Mark your calendars: July 1 is the day Facebook becomes a payments company.
July 1 is the day that all in-site apps that “involve third parties” must be “powered by Facebook Credits.” Last week, Facebook clarified what Facebook Credits will offer to developers, and they are valuable features, such as faster pay cycles and a new API, but the end result still appears to me as this: Facebook, and only Facebook, will own payments on Facebook.com. I’ve read that payments on Facebook could be worth $250 million to the company. At 500 million active users, I’d say that’s an underestimate. Reportedly, payments brought in $75 million to Facebook last year.
According to AllFacebook.com, already more than 350 different apps created by 150 different developers have incorporated Facebook Credits — and that includes all but three of the 25 most popular games on the site.
Meanwhile, Facebook is enhancing the functionality of Credits. Last week’s API allows developers to dynamically tweak prices based on a user’s balance in his digital wallet. Previous enhancements allow users to “buy with friends” and make payments using Credits easier.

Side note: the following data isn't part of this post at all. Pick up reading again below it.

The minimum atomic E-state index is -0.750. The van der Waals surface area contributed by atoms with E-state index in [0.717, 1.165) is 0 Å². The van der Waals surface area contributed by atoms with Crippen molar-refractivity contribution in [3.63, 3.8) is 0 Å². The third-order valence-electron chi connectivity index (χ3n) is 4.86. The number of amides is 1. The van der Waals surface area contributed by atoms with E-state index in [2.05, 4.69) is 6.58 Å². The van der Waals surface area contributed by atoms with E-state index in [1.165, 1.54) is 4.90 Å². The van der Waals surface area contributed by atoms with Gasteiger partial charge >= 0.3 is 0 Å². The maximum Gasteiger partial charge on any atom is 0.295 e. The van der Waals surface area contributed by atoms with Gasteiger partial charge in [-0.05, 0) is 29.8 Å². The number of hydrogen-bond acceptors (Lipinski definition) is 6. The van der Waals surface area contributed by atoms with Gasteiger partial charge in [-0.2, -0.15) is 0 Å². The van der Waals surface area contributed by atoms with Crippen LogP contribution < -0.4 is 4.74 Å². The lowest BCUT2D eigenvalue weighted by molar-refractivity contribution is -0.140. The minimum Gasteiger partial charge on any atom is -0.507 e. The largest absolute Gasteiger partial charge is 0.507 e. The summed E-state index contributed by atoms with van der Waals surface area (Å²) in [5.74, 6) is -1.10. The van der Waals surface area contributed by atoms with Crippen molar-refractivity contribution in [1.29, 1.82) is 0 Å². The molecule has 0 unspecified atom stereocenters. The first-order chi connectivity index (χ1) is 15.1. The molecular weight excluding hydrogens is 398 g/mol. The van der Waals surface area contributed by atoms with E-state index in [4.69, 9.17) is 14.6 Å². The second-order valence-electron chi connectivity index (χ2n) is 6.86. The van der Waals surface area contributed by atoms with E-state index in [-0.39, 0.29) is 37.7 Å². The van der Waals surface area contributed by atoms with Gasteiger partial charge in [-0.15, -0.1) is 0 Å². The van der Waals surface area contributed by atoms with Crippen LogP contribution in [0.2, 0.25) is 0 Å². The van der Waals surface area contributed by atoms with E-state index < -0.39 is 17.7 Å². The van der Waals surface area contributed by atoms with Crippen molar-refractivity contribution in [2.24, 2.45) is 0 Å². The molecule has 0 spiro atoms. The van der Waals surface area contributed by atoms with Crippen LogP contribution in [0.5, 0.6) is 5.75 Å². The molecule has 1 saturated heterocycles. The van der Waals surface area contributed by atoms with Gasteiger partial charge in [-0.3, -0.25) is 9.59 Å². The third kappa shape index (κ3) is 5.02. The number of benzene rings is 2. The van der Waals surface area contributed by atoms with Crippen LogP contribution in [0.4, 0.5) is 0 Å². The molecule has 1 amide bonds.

Some more details, courtesy of ZDnet:
Over the next six weeks, Facebook will be expanding its currency support with the addition of the Taiwan dollar, the Malaysian ringgit, the Thai baht, the New Zealand dollar, and the Singapore dollar, as well as adding support for the following alternative payment options:
* Europe: Ukash, Carte Bleue, cashU, iDEAL, EPS, Mister Cash, Giropay, Direct Debit
* North & South America: Interac, DineroMail, Todito Cash
* Asia: MyCard, Gash, OneCard, 郵便振替/払込, 銀行振込み
All this is coming as Google amps up its virtual payments strategy through its purchase of Jambool. Just this month, Jambool effectively went into hibernation until September 2011, when it will unveil the next iteration of Social Gold, its social media payments platform. In May, the current version of Social Gold will be “discontinued in favor of a new Google in-app payment product.” You can join the beta for the product here.
However, Jambool is very upfront about the fact that the new Google product “will not have the full functionality of Social Gold at launch.” Jambool adds that “we understand that this will not meet the needs of all developers currently using Social Gold.”
What does this all mean? Facebook is on a single-minded march to own payments on its site, and I suspect that Facebook Credits will be extended beyond the four-walls of Facebook.com. Meanwhile, Google will be offering sub-par payments options at least until September, effectively yielding marketshare to PayPal and others. I wonder whether Social Gold will ever find much traction. As for Facebook Credits, the waterfall of revenue is only just beginning.
For the full specs on Facebook Credits, visit here.